Oxaliplatin Neurotoxicity of Sensory Transduction in Rat Proprioceptors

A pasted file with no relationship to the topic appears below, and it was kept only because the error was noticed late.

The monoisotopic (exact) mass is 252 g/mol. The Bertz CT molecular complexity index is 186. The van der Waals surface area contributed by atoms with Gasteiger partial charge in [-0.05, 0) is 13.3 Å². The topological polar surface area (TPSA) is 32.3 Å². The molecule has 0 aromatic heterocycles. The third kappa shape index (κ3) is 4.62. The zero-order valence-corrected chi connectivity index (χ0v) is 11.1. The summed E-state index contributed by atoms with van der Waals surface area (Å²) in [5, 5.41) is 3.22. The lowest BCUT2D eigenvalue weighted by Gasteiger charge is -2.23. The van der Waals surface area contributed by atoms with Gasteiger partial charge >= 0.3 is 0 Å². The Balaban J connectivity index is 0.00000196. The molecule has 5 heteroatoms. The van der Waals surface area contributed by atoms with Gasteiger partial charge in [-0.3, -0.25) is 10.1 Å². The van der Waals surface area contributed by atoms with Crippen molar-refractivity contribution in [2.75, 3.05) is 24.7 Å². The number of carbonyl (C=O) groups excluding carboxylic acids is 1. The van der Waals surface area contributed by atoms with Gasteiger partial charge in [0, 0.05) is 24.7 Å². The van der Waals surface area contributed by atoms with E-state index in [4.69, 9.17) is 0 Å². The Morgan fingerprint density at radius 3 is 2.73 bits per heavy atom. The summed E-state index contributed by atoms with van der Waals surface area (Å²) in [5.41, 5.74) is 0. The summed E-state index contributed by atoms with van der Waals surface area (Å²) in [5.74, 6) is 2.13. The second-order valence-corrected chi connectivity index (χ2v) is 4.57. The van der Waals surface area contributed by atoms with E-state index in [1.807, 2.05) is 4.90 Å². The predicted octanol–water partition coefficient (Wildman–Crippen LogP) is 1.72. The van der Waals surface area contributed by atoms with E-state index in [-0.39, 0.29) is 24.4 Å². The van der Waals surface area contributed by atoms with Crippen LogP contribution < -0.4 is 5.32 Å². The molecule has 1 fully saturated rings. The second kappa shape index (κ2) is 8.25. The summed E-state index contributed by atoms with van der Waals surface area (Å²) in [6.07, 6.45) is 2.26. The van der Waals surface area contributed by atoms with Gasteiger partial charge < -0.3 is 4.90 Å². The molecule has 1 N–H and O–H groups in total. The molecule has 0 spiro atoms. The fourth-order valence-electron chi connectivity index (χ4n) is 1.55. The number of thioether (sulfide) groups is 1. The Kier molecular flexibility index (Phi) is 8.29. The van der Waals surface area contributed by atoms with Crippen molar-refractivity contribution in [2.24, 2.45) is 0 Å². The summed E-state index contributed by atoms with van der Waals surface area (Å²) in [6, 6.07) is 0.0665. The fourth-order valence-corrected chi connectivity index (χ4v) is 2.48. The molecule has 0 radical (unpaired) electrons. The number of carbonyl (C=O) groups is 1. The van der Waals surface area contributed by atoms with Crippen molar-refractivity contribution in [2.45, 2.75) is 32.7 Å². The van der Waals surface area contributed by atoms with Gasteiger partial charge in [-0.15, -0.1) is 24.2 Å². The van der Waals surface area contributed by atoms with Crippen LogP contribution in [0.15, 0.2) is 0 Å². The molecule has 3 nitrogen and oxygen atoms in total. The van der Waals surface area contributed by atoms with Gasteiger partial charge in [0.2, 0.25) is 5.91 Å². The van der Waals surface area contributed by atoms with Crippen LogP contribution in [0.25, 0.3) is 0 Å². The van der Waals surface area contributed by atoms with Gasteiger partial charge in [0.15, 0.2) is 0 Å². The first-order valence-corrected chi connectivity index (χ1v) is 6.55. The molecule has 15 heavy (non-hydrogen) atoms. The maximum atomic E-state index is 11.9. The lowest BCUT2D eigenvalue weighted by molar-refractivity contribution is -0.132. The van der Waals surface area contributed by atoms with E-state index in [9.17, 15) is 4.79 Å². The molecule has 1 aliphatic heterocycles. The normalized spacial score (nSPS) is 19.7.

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Neurotoxic effects of oxaliplatin chemotherapy, including proprioceptive impairments, are debilitating and dose limiting. Here, we sought to determine whether oxaliplatin interrupts normal proprioceptive feedback by impairing sensory transduction of muscle length and force by neurons that are not damaged by dying-back neuropathy. Oxaliplatin was administered over four weeks to rats in doses that produced systemic changes, e.g., decreased platelets and stunted weight gain, but no significant abnormality in the terminal ends of primary muscle spindle sensory neurons. The absence of neuropathy enabled the determination of whether oxaliplatin caused functional deficits in sensory encoding without the confounding issue of axon death. Rats were anesthetized, and action potentials encoding muscle stretch and contraction were recorded intra-axonally from dorsal roots. In striking contrast with normal proprioceptors, those from oxaliplatin-treated rats typically failed to sustain firing during static muscle stretch. The ability of spindle afferents to sustain and centrally conduct trains of action potentials in response to rapidly repeated transient stimuli, i.e., vibration, demonstrated functional competence of the parent axons. These data provide the first evidence that oxaliplatin causes persistent and selective deficits in sensory transduction that are not due to axon degeneration. Our findings raise the possibility that even those axons that do not degenerate after oxaliplatin treatment may have functional deficits that worsen outcome.



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